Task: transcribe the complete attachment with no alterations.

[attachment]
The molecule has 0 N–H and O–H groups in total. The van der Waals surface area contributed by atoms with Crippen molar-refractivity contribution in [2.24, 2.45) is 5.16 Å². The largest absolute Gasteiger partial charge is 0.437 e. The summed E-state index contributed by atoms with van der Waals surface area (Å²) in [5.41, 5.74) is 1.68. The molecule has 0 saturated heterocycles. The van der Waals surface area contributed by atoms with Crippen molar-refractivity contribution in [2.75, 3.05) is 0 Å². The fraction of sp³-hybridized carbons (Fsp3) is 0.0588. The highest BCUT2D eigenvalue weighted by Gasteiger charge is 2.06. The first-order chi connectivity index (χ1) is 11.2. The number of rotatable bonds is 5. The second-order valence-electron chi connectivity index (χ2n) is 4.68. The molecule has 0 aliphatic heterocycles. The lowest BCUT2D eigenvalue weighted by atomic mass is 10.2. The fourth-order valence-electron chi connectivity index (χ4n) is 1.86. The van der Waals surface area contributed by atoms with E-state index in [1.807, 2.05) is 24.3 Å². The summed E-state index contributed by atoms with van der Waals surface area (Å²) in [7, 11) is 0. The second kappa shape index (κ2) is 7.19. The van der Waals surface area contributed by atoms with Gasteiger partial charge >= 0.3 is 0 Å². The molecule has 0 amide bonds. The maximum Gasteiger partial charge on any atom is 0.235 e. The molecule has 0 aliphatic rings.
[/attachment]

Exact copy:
The molecule has 0 N–H and O–H groups in total. The van der Waals surface area contributed by atoms with Crippen molar-refractivity contribution in [2.24, 2.45) is 5.16 Å². The largest absolute Gasteiger partial charge is 0.437 e. The summed E-state index contributed by atoms with van der Waals surface area (Å²) in [5.41, 5.74) is 1.68. The molecule has 0 saturated heterocycles. The van der Waals surface area contributed by atoms with Crippen molar-refractivity contribution in [2.75, 3.05) is 0 Å². The fraction of sp³-hybridized carbons (Fsp3) is 0.0588. The highest BCUT2D eigenvalue weighted by Gasteiger charge is 2.06. The first-order chi connectivity index (χ1) is 11.2. The number of rotatable bonds is 5. The second-order valence-electron chi connectivity index (χ2n) is 4.68. The molecule has 0 aliphatic heterocycles. The lowest BCUT2D eigenvalue weighted by atomic mass is 10.2. The fourth-order valence-electron chi connectivity index (χ4n) is 1.86. The van der Waals surface area contributed by atoms with E-state index in [1.807, 2.05) is 24.3 Å². The summed E-state index contributed by atoms with van der Waals surface area (Å²) in [7, 11) is 0. The second kappa shape index (κ2) is 7.19. The van der Waals surface area contributed by atoms with Gasteiger partial charge >= 0.3 is 0 Å². The molecule has 0 amide bonds. The maximum Gasteiger partial charge on any atom is 0.235 e. The molecule has 0 aliphatic rings.